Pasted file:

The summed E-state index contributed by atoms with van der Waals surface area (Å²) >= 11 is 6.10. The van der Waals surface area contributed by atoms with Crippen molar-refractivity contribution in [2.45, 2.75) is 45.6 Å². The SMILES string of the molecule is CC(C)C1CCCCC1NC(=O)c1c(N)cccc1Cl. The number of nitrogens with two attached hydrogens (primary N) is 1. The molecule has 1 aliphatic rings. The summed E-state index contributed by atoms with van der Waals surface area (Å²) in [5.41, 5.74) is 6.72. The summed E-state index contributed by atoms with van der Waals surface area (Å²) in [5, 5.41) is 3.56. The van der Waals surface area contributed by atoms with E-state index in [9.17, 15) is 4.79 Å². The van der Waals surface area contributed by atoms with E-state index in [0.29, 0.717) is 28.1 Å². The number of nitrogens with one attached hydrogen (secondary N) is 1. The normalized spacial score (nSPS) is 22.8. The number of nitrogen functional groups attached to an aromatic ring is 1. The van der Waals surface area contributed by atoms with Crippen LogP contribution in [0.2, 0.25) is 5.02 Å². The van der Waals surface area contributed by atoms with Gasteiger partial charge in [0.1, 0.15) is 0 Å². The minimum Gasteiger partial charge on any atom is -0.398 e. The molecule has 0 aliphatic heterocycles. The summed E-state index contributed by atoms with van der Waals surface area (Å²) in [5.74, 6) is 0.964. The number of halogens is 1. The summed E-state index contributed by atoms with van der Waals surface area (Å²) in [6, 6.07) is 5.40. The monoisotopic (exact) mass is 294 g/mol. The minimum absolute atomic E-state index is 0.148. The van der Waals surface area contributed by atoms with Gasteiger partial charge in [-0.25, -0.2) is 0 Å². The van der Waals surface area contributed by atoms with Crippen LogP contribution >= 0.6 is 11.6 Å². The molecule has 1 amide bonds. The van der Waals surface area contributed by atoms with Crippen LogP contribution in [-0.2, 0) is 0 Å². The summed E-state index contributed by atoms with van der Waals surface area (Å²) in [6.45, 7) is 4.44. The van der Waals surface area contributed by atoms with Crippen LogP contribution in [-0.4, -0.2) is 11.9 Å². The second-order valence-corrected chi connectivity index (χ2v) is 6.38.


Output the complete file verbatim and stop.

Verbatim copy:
The summed E-state index contributed by atoms with van der Waals surface area (Å²) >= 11 is 6.10. The van der Waals surface area contributed by atoms with Crippen molar-refractivity contribution in [2.45, 2.75) is 45.6 Å². The SMILES string of the molecule is CC(C)C1CCCCC1NC(=O)c1c(N)cccc1Cl. The number of nitrogens with two attached hydrogens (primary N) is 1. The molecule has 1 aliphatic rings. The summed E-state index contributed by atoms with van der Waals surface area (Å²) in [5.41, 5.74) is 6.72. The summed E-state index contributed by atoms with van der Waals surface area (Å²) in [5, 5.41) is 3.56. The van der Waals surface area contributed by atoms with E-state index in [9.17, 15) is 4.79 Å². The van der Waals surface area contributed by atoms with E-state index in [0.29, 0.717) is 28.1 Å². The number of nitrogens with one attached hydrogen (secondary N) is 1. The normalized spacial score (nSPS) is 22.8. The number of nitrogen functional groups attached to an aromatic ring is 1. The van der Waals surface area contributed by atoms with Crippen LogP contribution in [0.2, 0.25) is 5.02 Å². The van der Waals surface area contributed by atoms with Gasteiger partial charge in [0.1, 0.15) is 0 Å². The minimum Gasteiger partial charge on any atom is -0.398 e. The molecule has 0 aliphatic heterocycles. The summed E-state index contributed by atoms with van der Waals surface area (Å²) in [5.74, 6) is 0.964. The number of halogens is 1. The summed E-state index contributed by atoms with van der Waals surface area (Å²) in [6, 6.07) is 5.40. The monoisotopic (exact) mass is 294 g/mol. The minimum absolute atomic E-state index is 0.148. The van der Waals surface area contributed by atoms with Gasteiger partial charge in [-0.25, -0.2) is 0 Å². The van der Waals surface area contributed by atoms with Crippen LogP contribution >= 0.6 is 11.6 Å². The molecule has 1 amide bonds. The van der Waals surface area contributed by atoms with Crippen LogP contribution in [-0.2, 0) is 0 Å². The summed E-state index contributed by atoms with van der Waals surface area (Å²) in [6.45, 7) is 4.44. The van der Waals surface area contributed by atoms with Crippen LogP contribution in [-0.4, -0.2) is 11.9 Å². The second-order valence-corrected chi connectivity index (χ2v) is 6.38.